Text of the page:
Friday, April 1, 2011
And Now For Something Completely Different
You know, I was having a real block about this post. I wanted to really think outside the box. Instead I was provided with perfect ranting material. Please forgive me for the complete departure from all knitting/crochet themes for a moment and let us roast a fool this April Fool's Day.
I have always loved the musical My Fair Lady and one of my favorite songs has always been this one:
And I'm dreadfully afraid we have another murderer of the English tongue on our hands. This one knows how to speak it well enough, but obviously has a few things left to learn.
WANTED: Jacqueline Howett
FOR THE CRIMES OF: Syntactical Sedition and Ravaging on Reviewers
Please peruse for this for full story, the comments section is where it all happens.
Where do I start?
Here is one of the sentences that was pointed out as being poorly written:
"Don and Katy watched hypnotically Gino place more coffees out at another table with supreme balance."
What I think the author was trying to express: Don and Katy are watching Gino, who is a very hypnotic person to watch, use his superior balance skill to serve coffee at a table nearby.
Actual meaning of the words in her chosen placement: Don and Katy are watching Hypnotically Gino (is this a magic act?) place more coffees out at another table with Supreme Balance (can't tell if Supreme Balance is seated at the table or helping Hypnotically Gino, it might be a double act).
How the sentence might have been better constructed: Don and Katy watched Gino hypnotically serve more coffee at another table.
Don and Katy watched the hypnotic Gino serve more coffee at another table.
WHY these sentences are better: If "hypnotically" is an adjective to describe Gino, it should be in front of his name as in the second sentence. If it's an adverb describing his service of the coffee, it needs to be with the verb as in the first sentence. Furthermore, trying to cram Gino's supreme balance skills in with his hypnotic coffee serving skills is a little too much. I would break it off into it's own sentence to make things more concise and understandable.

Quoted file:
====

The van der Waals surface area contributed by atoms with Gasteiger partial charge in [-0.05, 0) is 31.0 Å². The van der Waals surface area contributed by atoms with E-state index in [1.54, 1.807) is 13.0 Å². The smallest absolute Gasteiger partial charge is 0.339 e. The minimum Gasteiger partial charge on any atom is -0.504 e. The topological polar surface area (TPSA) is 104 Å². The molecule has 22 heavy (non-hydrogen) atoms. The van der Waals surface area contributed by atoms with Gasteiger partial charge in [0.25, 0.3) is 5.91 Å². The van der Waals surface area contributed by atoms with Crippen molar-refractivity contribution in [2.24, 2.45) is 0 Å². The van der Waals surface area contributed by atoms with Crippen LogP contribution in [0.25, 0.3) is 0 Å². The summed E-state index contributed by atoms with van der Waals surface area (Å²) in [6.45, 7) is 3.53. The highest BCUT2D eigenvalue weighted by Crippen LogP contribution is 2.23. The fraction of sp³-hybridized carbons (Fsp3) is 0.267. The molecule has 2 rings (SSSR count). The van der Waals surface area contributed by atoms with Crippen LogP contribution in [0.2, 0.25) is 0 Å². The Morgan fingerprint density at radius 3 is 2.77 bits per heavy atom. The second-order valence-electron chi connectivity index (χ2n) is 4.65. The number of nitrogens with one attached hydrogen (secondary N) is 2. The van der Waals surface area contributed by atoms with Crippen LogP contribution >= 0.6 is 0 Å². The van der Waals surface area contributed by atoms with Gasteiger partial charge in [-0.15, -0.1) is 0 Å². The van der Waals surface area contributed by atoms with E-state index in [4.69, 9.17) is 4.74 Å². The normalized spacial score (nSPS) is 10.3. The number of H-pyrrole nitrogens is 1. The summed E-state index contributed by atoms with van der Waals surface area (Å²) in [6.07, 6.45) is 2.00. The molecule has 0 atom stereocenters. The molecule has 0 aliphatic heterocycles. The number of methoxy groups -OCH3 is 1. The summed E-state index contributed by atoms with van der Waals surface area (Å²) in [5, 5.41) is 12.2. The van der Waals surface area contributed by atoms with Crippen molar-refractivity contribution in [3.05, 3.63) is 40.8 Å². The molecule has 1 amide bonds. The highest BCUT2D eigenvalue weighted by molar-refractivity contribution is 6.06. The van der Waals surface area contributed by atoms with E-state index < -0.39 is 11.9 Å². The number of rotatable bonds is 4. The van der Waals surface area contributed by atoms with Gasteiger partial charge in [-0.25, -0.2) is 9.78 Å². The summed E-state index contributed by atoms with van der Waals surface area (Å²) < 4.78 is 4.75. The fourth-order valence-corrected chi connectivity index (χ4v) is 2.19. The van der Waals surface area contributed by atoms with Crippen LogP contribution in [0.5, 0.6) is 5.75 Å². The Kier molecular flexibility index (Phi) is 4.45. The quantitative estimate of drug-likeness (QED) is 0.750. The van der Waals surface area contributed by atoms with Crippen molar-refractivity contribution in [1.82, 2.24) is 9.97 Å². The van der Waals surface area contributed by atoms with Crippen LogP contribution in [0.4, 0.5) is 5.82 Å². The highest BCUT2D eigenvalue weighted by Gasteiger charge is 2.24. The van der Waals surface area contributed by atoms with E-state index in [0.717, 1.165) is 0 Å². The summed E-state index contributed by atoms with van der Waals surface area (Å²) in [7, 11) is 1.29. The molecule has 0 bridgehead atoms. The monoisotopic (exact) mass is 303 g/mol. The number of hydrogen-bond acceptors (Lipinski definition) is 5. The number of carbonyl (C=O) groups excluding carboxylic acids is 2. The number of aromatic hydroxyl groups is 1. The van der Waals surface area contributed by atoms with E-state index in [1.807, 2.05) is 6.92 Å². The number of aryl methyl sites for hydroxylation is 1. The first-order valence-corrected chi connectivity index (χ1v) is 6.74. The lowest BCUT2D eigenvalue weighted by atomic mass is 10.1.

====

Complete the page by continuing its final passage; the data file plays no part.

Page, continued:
And you know what J. Howett had to say about that?
"Look AL, I'm not in the mood for playing snake with you, what I read above has no flaws. My writing is fine."
Yeah, you're writing is just fine. Not great, not stellar, fine. Fine may sell and get you the profit you want, but it does not make for great literature. She continues to abuse the reviewer calling his blog a snake pit and demanding he take the review down because it was "just considered abuse."
No sweetie, it's called a review. There are good ones, and bad ones, and even bland neutral ones. When someone reviews a book, they read it and talk about what they liked and didn't like. They do not wipe your ass with spun sugar. That's why you take the good ones and put them in a scrapbook and put the bad ones in the recycling bin. Privately. Without making a public fool of yourself.
Now here's my review:
I haven't read the book. I will never read the book. If anyone ever asks me to recommend them a good author, I'll tell them all about the likes of Terry Pratchett and Elizabeth Gilbert and all my other favorites, but I will never tell them about J. Howett. If anyone ever asks for a funny story about how someone made a total fool of themselves, I'll definitely tell them all about the time there was this lady who thought she was God's gift to writing.
J - Don't stop writing, don't stop learning, don't stop expanding your knowledge and your craft. Please do learn to control yourself where others can see you (and quote you, and archive you) and please do take the good and the bad with a graceful smile and a grain of salt.